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'Neutral reportage' privilege recognized

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NEWS MEDIA UPDATE   ·   UTAH   ·   Libel   ·   May 11, 2005

NEWS MEDIA UPDATE   ·   UTAH   ·   Libel   ·   May 11, 2005


‘Neutral reportage’ privilege recognized

  • Fair and accurate reporting of potentially defamatory statements made during a public controversy is protected by the neutral report privilege, the Court of Appeals of Utah ruled in early May.

May 11, 2005  ·   Reporting that federal government employees have dubbed a serial Freedom of Information Act requester and litigant a “FOIA terrorist” does not support a claim of defamation because the story was an “accurate and disinterested” report covered by the neutral report privilege, the Court of Appeals of Utah ruled last week..

It appears to be the first time the neutral report privilege — which protects accurate reporting of potentially defamatory statements in a public controversy — has been applied in a Utah appellate court.

In May 2003, The Salt Lake Tribune published a story about Salt Lake City resident Barbara Schwarz headlined “S.L. Woman’s Quest Strains Public Records System.” Schwarz has filed thousands of open records requests with the federal government and unsuccessful lawsuits against thousands of federal government employees for failing to disclose records.

Schwarz’s requests involve records she believes confirm her claims — recited in her numerous open records requests and on her Web site — that she is the granddaughter of President Dwight Eisenhower, daughter of Church of Scientology founder L. Ron Hubbard, that she was born in a village located in a submarine under the Great Salt Lake, that her husband is being held by the government for her murder, and other claims involving mind-control conspiracies and Nazi kidnaping, according to the Tribune article.

The Department of Justice has authorized government employees to refuse to respond to her requests until she pays outstanding fees for past requests, and two U.S. Courts of Appeals have ruled that her requests and lawsuits are frivolous.

The Tribune’s story elaborated on her claims, requests and lawsuits, and the burden government employees claim she has placed on government resources.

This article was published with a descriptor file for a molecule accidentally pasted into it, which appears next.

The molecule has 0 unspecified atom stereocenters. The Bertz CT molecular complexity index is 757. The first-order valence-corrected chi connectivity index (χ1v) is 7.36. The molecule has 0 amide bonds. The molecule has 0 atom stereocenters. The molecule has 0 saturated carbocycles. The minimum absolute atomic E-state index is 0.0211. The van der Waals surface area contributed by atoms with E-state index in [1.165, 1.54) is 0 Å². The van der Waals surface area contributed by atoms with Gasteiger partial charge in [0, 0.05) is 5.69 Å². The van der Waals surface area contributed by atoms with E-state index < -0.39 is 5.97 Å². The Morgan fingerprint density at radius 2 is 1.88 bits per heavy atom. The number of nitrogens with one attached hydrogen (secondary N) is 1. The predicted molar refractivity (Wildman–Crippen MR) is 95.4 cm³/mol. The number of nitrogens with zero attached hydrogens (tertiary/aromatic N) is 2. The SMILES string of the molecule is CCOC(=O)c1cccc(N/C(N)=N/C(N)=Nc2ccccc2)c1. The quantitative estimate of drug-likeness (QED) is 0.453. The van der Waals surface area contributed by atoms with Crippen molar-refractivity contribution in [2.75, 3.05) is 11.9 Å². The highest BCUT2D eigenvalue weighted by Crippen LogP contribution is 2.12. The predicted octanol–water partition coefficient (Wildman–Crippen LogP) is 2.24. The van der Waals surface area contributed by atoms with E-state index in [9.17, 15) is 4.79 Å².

“As perhaps should have been expected when writing about vexatious litigants, Ms. Schwarz sued The Tribune after the Article was published,” Tribune attorney Michael O’Brien said in court documents. The trial court dismissed her lawsuit, and on May 5 a three-judge panel of the Court of Appeals affirmed in a short unpublished opinion.

Citing the seminal 1977 decision of the U.S. Court of Appeals in New York (2nd Cir.) in Edwards v. National Audubon Society, Judge James Z. Davis wrote that the Tribune article was protected by “the neutral reportage privilege because it contains ‘accurate and disinterested reporting’ of the information contained in the record.”

In Edwards, the U.S. Court of Appeals recognized a privilege to report potentially libelous accusations arising in public controversies. “What is newsworthy about such accusations is that they were made. We do not believe that the press may be required under the First Amendment to suppress newsworthy statements merely because it has serious doubts regarding their truth,” Judge Irving R. Kaufman wrote. “The public interest in being fully informed about controversies that often rage around sensitive issues demands that the press be afforded the freedom to report such charges without assuming responsibility for them.”

In March, the U.S. Supreme Court declined to review a decision of the Supreme Court of Pennsylvania that the neutral report privilege is not recognized in that state.

(Schwarz v. Salt Lake Tribune, Media Counsel: Michael O’Brien, Jones Waldo Holbrook & McDonough, Salt Lake City)GP

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